Alopecia: Unapproved Treatments or Indications

    March 2000 in “ Clinics in Dermatology
    Marty E. Sawaya, Jerry Shapiro
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    TLDR Many treatments for hair loss lack proper testing and FDA approval, so their effectiveness is uncertain.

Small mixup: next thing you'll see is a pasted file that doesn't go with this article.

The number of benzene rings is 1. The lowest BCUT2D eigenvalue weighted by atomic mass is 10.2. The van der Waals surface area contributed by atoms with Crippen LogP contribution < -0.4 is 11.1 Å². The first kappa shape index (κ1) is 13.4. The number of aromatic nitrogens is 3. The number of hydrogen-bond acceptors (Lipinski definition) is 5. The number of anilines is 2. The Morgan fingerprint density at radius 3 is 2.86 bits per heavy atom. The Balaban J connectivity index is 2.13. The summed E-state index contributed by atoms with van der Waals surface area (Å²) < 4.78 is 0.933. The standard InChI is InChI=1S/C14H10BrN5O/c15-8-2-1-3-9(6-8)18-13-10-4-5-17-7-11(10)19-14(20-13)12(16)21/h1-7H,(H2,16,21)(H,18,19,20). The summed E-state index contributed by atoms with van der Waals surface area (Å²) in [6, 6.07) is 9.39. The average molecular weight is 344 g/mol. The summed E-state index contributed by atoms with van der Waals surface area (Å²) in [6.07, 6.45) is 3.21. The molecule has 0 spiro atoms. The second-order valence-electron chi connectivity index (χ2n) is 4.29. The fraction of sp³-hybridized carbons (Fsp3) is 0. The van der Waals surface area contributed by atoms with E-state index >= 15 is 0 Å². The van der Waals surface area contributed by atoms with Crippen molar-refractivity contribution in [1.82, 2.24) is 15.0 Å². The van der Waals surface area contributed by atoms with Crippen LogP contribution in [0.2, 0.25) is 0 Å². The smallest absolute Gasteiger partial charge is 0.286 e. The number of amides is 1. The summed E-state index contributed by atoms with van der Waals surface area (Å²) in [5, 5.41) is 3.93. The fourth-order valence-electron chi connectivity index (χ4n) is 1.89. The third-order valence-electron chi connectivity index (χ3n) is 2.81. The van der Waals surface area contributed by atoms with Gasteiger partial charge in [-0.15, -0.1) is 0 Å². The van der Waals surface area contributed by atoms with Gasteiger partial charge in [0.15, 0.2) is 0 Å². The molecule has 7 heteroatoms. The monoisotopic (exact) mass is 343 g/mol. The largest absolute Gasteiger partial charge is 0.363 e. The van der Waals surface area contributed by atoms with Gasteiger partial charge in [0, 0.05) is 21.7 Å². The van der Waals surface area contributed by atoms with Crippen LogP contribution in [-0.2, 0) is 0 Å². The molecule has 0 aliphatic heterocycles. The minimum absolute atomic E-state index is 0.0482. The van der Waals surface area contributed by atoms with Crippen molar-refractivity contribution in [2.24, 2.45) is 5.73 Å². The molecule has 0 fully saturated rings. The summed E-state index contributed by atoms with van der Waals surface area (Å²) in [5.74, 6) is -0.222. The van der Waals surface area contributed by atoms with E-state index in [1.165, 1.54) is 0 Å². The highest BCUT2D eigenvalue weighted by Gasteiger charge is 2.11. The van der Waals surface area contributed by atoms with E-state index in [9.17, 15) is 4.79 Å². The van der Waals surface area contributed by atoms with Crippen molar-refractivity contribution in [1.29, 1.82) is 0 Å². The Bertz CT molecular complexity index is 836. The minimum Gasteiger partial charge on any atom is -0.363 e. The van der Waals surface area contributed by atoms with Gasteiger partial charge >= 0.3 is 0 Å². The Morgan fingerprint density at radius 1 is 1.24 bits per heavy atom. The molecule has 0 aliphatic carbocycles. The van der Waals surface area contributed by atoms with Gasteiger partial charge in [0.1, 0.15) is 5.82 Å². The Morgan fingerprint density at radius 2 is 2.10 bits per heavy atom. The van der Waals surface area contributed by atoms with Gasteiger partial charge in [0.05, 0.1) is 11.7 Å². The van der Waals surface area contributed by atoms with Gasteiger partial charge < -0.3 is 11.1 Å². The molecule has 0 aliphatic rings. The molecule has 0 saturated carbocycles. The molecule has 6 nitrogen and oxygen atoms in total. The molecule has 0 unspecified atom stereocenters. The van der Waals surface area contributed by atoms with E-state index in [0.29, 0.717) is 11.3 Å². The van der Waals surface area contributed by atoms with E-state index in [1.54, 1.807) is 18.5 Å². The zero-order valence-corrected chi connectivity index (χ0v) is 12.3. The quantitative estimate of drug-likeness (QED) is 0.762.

The document from 2000 reviews various unapproved treatments for alopecia, particularly androgenetic alopecia (AGA), and emphasizes the lack of rigorous testing and FDA approval for many of these treatments. It discusses the role of 5-alpha-reductase (5a-R) in AGA and mentions off-label drugs like spironolactone and flutamide. The review also covers a range of other treatments, including progesterone, cyproterone acetate, cimetidine, and over-the-counter products like Serenoa repens and Kevis, which lack substantial evidence for efficacy. Clinical trials for new treatments like combination Type I and II 5a-R inhibitors and Extra Strength Rogaine 5% for women are mentioned, as well as the potential of gene therapy and antisense technology. Medical devices like the Tricologic Biowave Helmet, ElectroTrichoGenesis, and Laser Light Therapy are discussed, but the document stresses that FDA approval for devices may not guarantee effectiveness in hair growth. The document concludes with a call for more standardized testing and FDA approval to validate the efficacy of these treatments and advises caution for patients considering unproven products.
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